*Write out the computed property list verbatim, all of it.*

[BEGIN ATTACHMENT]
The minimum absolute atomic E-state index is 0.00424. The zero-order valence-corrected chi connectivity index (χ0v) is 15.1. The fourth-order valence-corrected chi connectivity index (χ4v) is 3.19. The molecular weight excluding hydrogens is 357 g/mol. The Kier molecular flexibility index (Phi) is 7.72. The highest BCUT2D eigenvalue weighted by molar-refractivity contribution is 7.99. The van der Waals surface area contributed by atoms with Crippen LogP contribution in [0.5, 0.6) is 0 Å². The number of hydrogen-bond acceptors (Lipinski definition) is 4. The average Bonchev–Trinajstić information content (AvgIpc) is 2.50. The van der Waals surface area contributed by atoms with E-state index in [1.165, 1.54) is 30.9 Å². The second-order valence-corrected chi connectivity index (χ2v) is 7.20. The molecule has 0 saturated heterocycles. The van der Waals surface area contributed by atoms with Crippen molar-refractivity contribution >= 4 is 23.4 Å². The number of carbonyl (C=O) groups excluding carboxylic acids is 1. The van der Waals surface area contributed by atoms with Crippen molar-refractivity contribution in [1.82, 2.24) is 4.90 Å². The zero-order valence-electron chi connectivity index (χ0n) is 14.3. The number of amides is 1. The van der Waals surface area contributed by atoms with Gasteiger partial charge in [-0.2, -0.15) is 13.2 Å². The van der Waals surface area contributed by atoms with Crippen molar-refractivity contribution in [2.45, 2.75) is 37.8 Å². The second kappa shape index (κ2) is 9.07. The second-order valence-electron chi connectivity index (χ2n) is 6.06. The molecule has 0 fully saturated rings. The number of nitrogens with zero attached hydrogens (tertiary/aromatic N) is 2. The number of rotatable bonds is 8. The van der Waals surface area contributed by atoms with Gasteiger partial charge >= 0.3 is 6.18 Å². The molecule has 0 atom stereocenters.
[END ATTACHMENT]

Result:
The minimum absolute atomic E-state index is 0.00424. The zero-order valence-corrected chi connectivity index (χ0v) is 15.1. The fourth-order valence-corrected chi connectivity index (χ4v) is 3.19. The molecular weight excluding hydrogens is 357 g/mol. The Kier molecular flexibility index (Phi) is 7.72. The highest BCUT2D eigenvalue weighted by molar-refractivity contribution is 7.99. The van der Waals surface area contributed by atoms with Crippen LogP contribution in [0.5, 0.6) is 0 Å². The number of hydrogen-bond acceptors (Lipinski definition) is 4. The average Bonchev–Trinajstić information content (AvgIpc) is 2.50. The van der Waals surface area contributed by atoms with E-state index in [1.165, 1.54) is 30.9 Å². The second-order valence-corrected chi connectivity index (χ2v) is 7.20. The molecule has 0 saturated heterocycles. The van der Waals surface area contributed by atoms with Crippen molar-refractivity contribution >= 4 is 23.4 Å². The number of carbonyl (C=O) groups excluding carboxylic acids is 1. The van der Waals surface area contributed by atoms with Crippen molar-refractivity contribution in [1.82, 2.24) is 4.90 Å². The zero-order valence-electron chi connectivity index (χ0n) is 14.3. The number of amides is 1. The van der Waals surface area contributed by atoms with Gasteiger partial charge in [-0.2, -0.15) is 13.2 Å². The van der Waals surface area contributed by atoms with Crippen molar-refractivity contribution in [2.45, 2.75) is 37.8 Å². The second kappa shape index (κ2) is 9.07. The second-order valence-electron chi connectivity index (χ2n) is 6.06. The molecule has 0 fully saturated rings. The number of nitrogens with zero attached hydrogens (tertiary/aromatic N) is 2. The number of rotatable bonds is 8. The van der Waals surface area contributed by atoms with Gasteiger partial charge >= 0.3 is 6.18 Å². The molecule has 0 atom stereocenters.